Genetics establish about 25% of our health factors. Lifestyle choices determine the rest.
Wellness, longevity and quality of life are our top health concerns in life. In particular, there are four major disease issues that it is never too late to start working against. Train young family members now about smart lifestyle choices to stay healthy for life.
Heart health matters
Cardiovascular disease is America’s top killer, accounting for one of every four deaths. The American Heart Association affirms lifestyle choices make all the difference.
Get moving. Exercise is the secret to good heart health. Regular physical activity plays an even bigger role than diet for cardiovascular disease. Aim for 30 minutes five times a week as a minimum. Find activities you enjoy, whether it be tennis, walking, swimming or hiking outdoors with the family. Start now and stick with it.
Stick it to cancer
The American Cancer Society lists over 200 types of cancers, so it’s important to make lifestyle choices that can make a difference early.
Eat lots of vegetables and fruits. Consume five to seven servings of veggies a day and two to three servings of fruit. Select foods with bright colors. Fruits and veggies with deep green, purple, red, orange and yellow colors are full of natural phytonutrients. Eat your veggies first, for your health’s sake.
Don’t use tobacco. The toxins in tobacco can trigger the overgrowth of cells into cancer. It is never too late to stop smoking. The South Florida Baptist Hospital offers a free smoking cessation class. Medicare will pay for some of these sessions as will some insurance policies and employers. Sign up today.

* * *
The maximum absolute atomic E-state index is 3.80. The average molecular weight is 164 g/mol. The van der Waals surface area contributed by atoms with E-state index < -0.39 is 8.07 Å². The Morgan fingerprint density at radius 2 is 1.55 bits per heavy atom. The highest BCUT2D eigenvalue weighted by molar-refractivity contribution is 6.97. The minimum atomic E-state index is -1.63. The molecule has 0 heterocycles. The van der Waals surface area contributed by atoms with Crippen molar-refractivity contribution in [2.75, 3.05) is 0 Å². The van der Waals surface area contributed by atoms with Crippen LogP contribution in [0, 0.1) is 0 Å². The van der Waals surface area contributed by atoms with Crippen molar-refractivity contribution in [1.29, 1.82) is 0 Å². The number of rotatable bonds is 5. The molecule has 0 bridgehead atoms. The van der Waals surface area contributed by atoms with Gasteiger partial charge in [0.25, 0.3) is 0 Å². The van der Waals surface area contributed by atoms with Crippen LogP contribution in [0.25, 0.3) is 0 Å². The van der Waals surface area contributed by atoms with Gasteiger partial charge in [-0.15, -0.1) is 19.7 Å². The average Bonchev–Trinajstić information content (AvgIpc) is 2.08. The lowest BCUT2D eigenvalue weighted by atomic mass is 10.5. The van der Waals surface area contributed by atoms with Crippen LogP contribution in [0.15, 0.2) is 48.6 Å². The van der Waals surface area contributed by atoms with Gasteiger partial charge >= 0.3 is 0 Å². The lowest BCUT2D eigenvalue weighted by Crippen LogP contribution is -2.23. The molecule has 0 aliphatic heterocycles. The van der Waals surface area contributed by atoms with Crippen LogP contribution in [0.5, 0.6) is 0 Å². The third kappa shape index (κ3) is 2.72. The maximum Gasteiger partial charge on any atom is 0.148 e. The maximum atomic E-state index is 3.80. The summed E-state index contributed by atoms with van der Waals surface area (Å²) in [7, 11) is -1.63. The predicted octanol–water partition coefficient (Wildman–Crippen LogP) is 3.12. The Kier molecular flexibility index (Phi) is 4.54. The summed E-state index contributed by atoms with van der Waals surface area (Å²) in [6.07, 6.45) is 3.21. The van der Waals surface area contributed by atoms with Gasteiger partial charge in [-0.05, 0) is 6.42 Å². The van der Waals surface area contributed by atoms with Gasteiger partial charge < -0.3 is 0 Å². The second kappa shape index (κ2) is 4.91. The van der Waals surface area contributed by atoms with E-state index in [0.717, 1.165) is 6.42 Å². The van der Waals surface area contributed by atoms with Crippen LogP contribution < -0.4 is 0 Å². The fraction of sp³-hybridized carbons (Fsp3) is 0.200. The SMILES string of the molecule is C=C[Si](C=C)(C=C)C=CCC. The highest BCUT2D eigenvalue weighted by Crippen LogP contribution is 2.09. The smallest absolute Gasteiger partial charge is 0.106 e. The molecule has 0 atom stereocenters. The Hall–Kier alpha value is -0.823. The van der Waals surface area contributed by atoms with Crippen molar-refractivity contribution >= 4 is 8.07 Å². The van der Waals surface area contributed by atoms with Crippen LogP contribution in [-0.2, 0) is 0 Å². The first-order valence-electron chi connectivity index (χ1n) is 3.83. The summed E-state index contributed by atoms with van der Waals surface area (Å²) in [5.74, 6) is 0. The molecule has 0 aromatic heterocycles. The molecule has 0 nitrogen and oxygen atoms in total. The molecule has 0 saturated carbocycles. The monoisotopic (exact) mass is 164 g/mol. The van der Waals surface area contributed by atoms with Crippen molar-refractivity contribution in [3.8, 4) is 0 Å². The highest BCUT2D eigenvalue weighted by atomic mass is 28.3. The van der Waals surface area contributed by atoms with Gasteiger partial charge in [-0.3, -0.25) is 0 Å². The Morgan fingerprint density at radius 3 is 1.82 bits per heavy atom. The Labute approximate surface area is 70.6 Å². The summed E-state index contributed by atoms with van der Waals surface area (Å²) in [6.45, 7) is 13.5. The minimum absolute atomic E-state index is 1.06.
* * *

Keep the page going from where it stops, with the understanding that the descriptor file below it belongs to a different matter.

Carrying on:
Take care of your lungs
The third leading cause of death in America is chronic lung disease. Emphysema and chronic bronchitis are made worse by smoking.
Keep the air moist inside your home. Use a humidifier if necessary to keep the humidity levels between 40 and 50%.
Try breathing exercises. Alternate nostril breathing at a slow, steady rate clears the mind and opens air passages. The ideal pace for deep breathing is between four and six breaths per minute. Ask your local yoga instructor for more breathing exercises suitable for you.
Reduce strokes by controlling hay fever
High blood pressure, high cholesterol and smoking are some leading causes of stroke. Furthermore, a new study from Taipei Medical University says the inflammation that causes the pain and pressure of a sinus infection also increases the odds of suffering a stroke. People with chronic sinusitis are increased by 34%. Those with occasional acute infections have increased strokes by 39%. A recent study by the University of South Carolina of about 10,000 participants backs up a link between hay fever and increased strokes.
Tame inflammation in the sinus areas with over-the-counter saline or saltwater sprays. Reduce exposure to allergens including pollen, mold, animal dander and dust.
Sinus health matters. Located close to the brain, sinus infections and inflammation can be a gateway to compromised health. Work with your primary care physician, otolaryngologist or allergist to find the best solutions for you.
Jennifer E. Closshey, Ph.D., is a doctor of integrative health based out of Plant City. Contact her at [email protected].